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Comment Re:It's easy to feel good about Apple's policies.. (Score 2, Interesting) 422

Suppose I own a device, and I purchase/obtain an application, technically compatible with that device.

This is my property, only people that have an authority, either legal, social or moral, that I accept can forbid me to install the application on the device.

So, yeah, a court order can forbid me to use an application, a mentor can too, (though he will probably provide only counsel in this matter), because I would willingly accept his authority and guidance, for youngsters, a parent can play that role. Apple is neither the law nor a trusted moral authority figure (as far as I'm concerned), so it doesn't have a right to prevent me from using their device the way I want to.

This may not be a constitutional right, but I consider it fundamental enough to defend it and to consider Apple's behaviour as wrong.

Comment Re:Real Ratina Display (Score 1) 476

When a company targets high-end users, I, as a high-end user, expect to be pleased.

For instance, the sound of a mobile device is horrible. Industry doesn't know how to build decent sound cards without big capacitors, so sound cards in all smartphones are not very good. 90% of the population doesn't make any difference between sound on their $10.000 HiFi monster and their iPod nano, So what, I can advertise it as the same?

It would be false advertising for the other 10%...

I take sound as an example because I know a little about it, and I can make a difference between HiFi CD player and 72 kbps MP3 played on $3 speakers, while I know next to nothing about picture resolution and screens in general; the problem is the same though. For those who can see the difference, it is false advertising, and those people are targeted by Apple.

Comment Re:Apple versus Microsoft (Score 3, Insightful) 670

By your failed logic, Apple would disallow tethering outside of the USA, which of course is not the case. This is simply AT&T dictating the use of their network.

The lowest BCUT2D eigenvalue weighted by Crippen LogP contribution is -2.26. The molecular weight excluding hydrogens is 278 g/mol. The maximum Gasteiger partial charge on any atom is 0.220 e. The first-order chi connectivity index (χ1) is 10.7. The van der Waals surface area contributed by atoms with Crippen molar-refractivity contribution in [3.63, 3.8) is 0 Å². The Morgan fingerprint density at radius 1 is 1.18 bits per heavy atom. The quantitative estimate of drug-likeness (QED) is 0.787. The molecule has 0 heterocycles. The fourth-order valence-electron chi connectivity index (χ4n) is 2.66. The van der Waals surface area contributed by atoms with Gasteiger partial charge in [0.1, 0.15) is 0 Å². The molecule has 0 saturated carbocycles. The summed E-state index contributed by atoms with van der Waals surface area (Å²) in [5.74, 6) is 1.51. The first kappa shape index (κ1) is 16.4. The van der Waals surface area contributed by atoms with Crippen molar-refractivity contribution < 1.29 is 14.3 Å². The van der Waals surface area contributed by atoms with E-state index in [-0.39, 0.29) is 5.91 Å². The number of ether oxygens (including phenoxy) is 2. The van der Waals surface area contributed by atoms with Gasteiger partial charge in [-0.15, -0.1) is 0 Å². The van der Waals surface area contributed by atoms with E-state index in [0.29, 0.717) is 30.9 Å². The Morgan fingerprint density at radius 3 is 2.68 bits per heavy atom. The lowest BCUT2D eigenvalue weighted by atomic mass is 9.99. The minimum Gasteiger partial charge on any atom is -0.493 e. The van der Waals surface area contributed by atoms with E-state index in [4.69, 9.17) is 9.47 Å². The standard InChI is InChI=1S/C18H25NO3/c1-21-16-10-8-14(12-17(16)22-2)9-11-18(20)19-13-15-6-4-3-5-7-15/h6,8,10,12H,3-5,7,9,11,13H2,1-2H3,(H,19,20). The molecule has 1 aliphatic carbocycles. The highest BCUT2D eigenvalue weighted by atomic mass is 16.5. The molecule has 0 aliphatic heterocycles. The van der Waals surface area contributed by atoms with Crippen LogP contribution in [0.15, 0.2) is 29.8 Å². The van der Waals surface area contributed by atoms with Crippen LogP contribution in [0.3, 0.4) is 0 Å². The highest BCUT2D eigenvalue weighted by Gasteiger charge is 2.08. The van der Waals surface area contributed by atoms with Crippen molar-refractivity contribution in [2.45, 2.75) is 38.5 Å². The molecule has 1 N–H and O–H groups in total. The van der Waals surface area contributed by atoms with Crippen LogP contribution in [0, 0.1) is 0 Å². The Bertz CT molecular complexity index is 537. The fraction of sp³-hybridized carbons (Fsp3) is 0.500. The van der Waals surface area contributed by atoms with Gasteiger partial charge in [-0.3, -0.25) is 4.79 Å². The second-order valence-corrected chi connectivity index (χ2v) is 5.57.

This isn't exactly true. iPhone doesn't have tethering either here in France for instance; of course, I am not aware of every place in the world, but as tethering is available on android phones, and it doesn't seem to bother network operators, I wouldn't say that Apple is completely unblamable.

Comment Re:Great. :( (Score 1) 484

I've never had any problems with my three succeeding Nokia phones used as alarm clock myself. In 9 years And I relied exclusively on that. Android does the trick now, with virtually no problems in sight, except when I erroneously set the volume of the alarm to 0 (that was my bad actually). It has not been long enough for me to "rely" on it, so my Nokia phone without a sim sits near my bed "just in case", I would be doing that too if I had an iPhone for just a few months.

Comment Re:Double Bastard (Score 1) 379

You apparently do not understand how an EMP works.

You apparently have no sense of scale.

From the article:

Beyond a certain altitude a nuclear weapon will not produce any EMP, as the gamma rays will have had sufficient distance to disperse. In deep space or on worlds with no magnetic field (the moon or Mars for example) there will be little or no EMP.

The altitude in question is not given, unfortunately. But altitudes given as examples are 300 miles at their maximum, geosynchronous satellites are 20,000 miles high. That's more than 60 times the height.

Power varies with 1/(x^2) where x is the distance of the blast. 60 times the distance means 60^2 times less power to reach upper atmosphere where the EMP is emitted. That's 3,600. I'm pretty sure it won't do anything.

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